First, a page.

In a sense, Bush’s aim in Iraq was no different from political activity here in the United States, when Republican and Democratic presidents attempt to oust people in the opposite party from office in order to replace them with one of their own. The only difference is that in Iraq, it took an invasion and occupation to accomplish that. Bush’s war on Iraq was simply “an extension of politics, but by other means.”

If freedom and democracy really was the be-all and end-all for President Bush, would he really have spent the last several years funneling millions of dollars in U.S. taxpayer aid to his close friend and partner Pervez Musharraf, the unelected brutal military dictator of Pakistan? The reason that Bush has never supported democracy in Pakistan is because it might produce a regime that isn’t favorable to the U.S. government. Given that freedom and democracy in Pakistan are irrelevant issues for President Bush, why would they be important issues for him in Iraq?

If Bush really invaded Iraq to bring freedom to the Iraqi people, then why has he treated them so badly? Let’s not forget Abu Ghraib, which consisted of torture, sex abuse, and murder of Iraqi people, even while Bush was publicly announcing, falsely, that “we don’t torture.”

Moreover, how many Iraqis fleeing the country has Bush permitted into the United States? Answer: While other countries have accepted hundreds of thousands of Iraqi refugees, Bush had steadfastly refused to permit more than a few thousand Iraqis to come to the United States.

If Bush was so concerned about helping the Iraqi people, then why did he permit their museums to be plundered and looted during the early parts of the invasion?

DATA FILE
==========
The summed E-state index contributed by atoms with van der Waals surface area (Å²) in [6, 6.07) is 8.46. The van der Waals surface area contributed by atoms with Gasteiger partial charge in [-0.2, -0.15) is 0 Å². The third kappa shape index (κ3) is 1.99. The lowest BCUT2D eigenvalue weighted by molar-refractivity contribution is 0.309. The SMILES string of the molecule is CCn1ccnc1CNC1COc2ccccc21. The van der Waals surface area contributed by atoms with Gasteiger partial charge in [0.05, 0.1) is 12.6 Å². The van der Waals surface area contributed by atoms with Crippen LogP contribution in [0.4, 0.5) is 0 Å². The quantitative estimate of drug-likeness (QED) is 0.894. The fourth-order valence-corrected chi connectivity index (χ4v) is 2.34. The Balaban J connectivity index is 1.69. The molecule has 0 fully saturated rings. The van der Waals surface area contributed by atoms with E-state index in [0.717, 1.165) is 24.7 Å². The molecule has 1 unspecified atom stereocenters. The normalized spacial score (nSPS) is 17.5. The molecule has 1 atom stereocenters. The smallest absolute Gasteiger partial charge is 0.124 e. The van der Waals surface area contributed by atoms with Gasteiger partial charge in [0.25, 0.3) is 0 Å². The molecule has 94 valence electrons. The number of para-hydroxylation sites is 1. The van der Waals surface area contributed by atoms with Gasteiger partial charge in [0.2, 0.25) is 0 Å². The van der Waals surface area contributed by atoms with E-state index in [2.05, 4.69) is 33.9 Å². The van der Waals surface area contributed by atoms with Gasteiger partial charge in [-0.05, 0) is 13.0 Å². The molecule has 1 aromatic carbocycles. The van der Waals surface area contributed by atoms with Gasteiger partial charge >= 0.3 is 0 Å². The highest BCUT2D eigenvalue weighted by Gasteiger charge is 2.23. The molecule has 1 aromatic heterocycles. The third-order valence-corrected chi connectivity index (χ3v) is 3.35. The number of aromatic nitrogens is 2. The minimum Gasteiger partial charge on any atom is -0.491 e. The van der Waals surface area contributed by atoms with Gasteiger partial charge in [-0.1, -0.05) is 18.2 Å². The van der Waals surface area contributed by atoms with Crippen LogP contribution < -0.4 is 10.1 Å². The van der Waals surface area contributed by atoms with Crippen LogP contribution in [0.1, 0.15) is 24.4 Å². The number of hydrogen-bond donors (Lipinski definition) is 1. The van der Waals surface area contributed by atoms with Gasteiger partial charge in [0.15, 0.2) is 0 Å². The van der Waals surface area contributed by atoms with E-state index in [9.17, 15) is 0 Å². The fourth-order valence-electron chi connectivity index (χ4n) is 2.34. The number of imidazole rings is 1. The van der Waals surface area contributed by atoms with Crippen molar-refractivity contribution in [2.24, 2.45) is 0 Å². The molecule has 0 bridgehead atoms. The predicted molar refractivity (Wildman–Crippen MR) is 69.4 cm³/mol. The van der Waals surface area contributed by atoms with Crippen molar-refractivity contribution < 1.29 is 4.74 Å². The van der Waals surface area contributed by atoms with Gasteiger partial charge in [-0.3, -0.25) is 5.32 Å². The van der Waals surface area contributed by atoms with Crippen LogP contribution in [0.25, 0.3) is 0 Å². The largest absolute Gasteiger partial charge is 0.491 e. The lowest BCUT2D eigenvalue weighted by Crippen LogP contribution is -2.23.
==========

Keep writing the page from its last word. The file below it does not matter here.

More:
Would Bush have treated the British people like he has the Iraqi people given similar circumstances?

The truth — which perhaps Bush simply cannot bring himself to confront, perhaps from a psychological standpoint — is that neither he nor other U.S. officials give a hoot for the Iraqi people and they never have. All that has mattered from the time of the Persian Gulf War, to the sanctions, to the invasion, to the occupation is the ouster of Saddam Hussein and the installation of pro-U.S. regime in Iraq. That’s why they have cavalierly been willing to sacrifice any number of Iraqis over the years to achieve their political aims.

Even more ironic is the fact that in the process of supposedly bringing freedom and democracy to Iraq, Bush has brought to the American people a regime of torture, snitches, military tribunals, warrantless searches, immunity for crimes, denial of due process, denial of trial by jury, cancelation of habeas corpus, NSA spying on Americans, and other infringements on civil liberties. No doubt the president has convinced himself that all these measures are freedom and democracy too.

This post was written by:

Jacob G. Hornberger is founder and president of The Future of Freedom Foundation. He was born and raised in Laredo, Texas, and received his B.A. in economics from Virginia Military Institute and his law degree from the University of Texas. He was a trial attorney for twelve years in Texas. He also was an adjunct professor at the University of Dallas, where he taught law and economics. In 1987, Mr. Hornberger left the practice of law to become director of programs at the Foundation for Economic Education. He has advanced freedom and free markets on talk-radio stations all across the country as well as on Fox News’ Neil Cavuto and Greta van Susteren shows and he appeared as a regular commentator on Judge Andrew Napolitano’s show Freedom Watch. View these interviews at LewRockwell.com and from Full Context. Send him email.